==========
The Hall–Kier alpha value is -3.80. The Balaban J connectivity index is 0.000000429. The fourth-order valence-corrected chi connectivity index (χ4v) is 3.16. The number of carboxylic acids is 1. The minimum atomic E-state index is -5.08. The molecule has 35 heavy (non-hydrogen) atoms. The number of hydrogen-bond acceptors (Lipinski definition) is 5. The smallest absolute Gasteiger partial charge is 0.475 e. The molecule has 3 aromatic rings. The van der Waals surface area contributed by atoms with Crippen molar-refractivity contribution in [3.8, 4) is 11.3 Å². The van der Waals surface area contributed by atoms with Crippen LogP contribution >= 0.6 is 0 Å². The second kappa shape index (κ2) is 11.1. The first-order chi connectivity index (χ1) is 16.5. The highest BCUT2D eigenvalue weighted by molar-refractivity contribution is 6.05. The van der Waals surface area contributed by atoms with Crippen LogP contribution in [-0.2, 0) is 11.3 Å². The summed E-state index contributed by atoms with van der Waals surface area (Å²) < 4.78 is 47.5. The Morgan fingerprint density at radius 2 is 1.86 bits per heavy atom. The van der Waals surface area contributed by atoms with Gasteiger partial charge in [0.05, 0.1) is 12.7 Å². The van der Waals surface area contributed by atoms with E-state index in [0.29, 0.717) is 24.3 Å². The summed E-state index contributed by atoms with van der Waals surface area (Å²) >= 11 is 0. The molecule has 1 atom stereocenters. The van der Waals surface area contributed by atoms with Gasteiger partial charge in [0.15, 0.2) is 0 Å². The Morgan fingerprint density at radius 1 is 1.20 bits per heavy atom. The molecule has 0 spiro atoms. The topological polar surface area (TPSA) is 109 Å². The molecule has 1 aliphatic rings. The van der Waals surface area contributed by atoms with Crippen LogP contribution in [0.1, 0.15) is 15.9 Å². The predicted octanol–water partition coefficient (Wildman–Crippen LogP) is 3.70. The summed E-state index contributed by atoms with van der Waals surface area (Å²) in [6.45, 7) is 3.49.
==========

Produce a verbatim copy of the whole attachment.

The Hall–Kier alpha value is -3.80. The Balaban J connectivity index is 0.000000429. The fourth-order valence-corrected chi connectivity index (χ4v) is 3.16. The number of carboxylic acids is 1. The minimum atomic E-state index is -5.08. The molecule has 35 heavy (non-hydrogen) atoms. The number of hydrogen-bond acceptors (Lipinski definition) is 5. The smallest absolute Gasteiger partial charge is 0.475 e. The molecule has 3 aromatic rings. The van der Waals surface area contributed by atoms with Crippen molar-refractivity contribution in [3.8, 4) is 11.3 Å². The van der Waals surface area contributed by atoms with Crippen LogP contribution >= 0.6 is 0 Å². The second kappa shape index (κ2) is 11.1. The first-order chi connectivity index (χ1) is 16.5. The highest BCUT2D eigenvalue weighted by molar-refractivity contribution is 6.05. The van der Waals surface area contributed by atoms with Crippen LogP contribution in [-0.2, 0) is 11.3 Å². The summed E-state index contributed by atoms with van der Waals surface area (Å²) < 4.78 is 47.5. The Morgan fingerprint density at radius 2 is 1.86 bits per heavy atom. The van der Waals surface area contributed by atoms with Gasteiger partial charge in [0.05, 0.1) is 12.7 Å². The van der Waals surface area contributed by atoms with E-state index in [0.29, 0.717) is 24.3 Å². The summed E-state index contributed by atoms with van der Waals surface area (Å²) >= 11 is 0. The molecule has 1 atom stereocenters. The van der Waals surface area contributed by atoms with Gasteiger partial charge in [0.15, 0.2) is 0 Å². The Morgan fingerprint density at radius 1 is 1.20 bits per heavy atom. The molecule has 0 spiro atoms. The topological polar surface area (TPSA) is 109 Å². The molecule has 1 aliphatic rings. The van der Waals surface area contributed by atoms with Crippen LogP contribution in [0.1, 0.15) is 15.9 Å². The predicted octanol–water partition coefficient (Wildman–Crippen LogP) is 3.70. The summed E-state index contributed by atoms with van der Waals surface area (Å²) in [6.45, 7) is 3.49.